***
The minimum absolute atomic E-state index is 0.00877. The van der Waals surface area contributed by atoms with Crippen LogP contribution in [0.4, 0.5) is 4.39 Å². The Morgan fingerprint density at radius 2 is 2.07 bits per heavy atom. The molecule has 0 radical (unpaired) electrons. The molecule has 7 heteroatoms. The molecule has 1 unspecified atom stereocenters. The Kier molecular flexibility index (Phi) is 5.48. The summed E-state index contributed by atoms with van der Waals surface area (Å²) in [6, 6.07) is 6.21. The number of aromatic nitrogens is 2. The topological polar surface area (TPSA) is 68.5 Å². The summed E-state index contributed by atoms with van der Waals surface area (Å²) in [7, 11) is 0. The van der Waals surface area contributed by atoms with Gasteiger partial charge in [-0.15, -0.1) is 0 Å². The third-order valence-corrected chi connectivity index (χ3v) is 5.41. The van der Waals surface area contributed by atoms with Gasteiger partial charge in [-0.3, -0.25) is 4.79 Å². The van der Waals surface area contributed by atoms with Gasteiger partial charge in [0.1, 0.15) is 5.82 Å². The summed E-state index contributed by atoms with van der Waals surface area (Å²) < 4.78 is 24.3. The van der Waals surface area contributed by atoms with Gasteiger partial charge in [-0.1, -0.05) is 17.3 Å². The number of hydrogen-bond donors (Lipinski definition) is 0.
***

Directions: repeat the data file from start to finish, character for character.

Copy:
The minimum absolute atomic E-state index is 0.00877. The van der Waals surface area contributed by atoms with Crippen LogP contribution in [0.4, 0.5) is 4.39 Å². The Morgan fingerprint density at radius 2 is 2.07 bits per heavy atom. The molecule has 0 radical (unpaired) electrons. The molecule has 7 heteroatoms. The molecule has 1 unspecified atom stereocenters. The Kier molecular flexibility index (Phi) is 5.48. The summed E-state index contributed by atoms with van der Waals surface area (Å²) in [6, 6.07) is 6.21. The number of aromatic nitrogens is 2. The topological polar surface area (TPSA) is 68.5 Å². The summed E-state index contributed by atoms with van der Waals surface area (Å²) in [7, 11) is 0. The van der Waals surface area contributed by atoms with Gasteiger partial charge in [-0.15, -0.1) is 0 Å². The third-order valence-corrected chi connectivity index (χ3v) is 5.41. The van der Waals surface area contributed by atoms with Gasteiger partial charge in [-0.3, -0.25) is 4.79 Å². The van der Waals surface area contributed by atoms with Gasteiger partial charge in [0.1, 0.15) is 5.82 Å². The summed E-state index contributed by atoms with van der Waals surface area (Å²) < 4.78 is 24.3. The van der Waals surface area contributed by atoms with Gasteiger partial charge in [-0.1, -0.05) is 17.3 Å². The number of hydrogen-bond donors (Lipinski definition) is 0.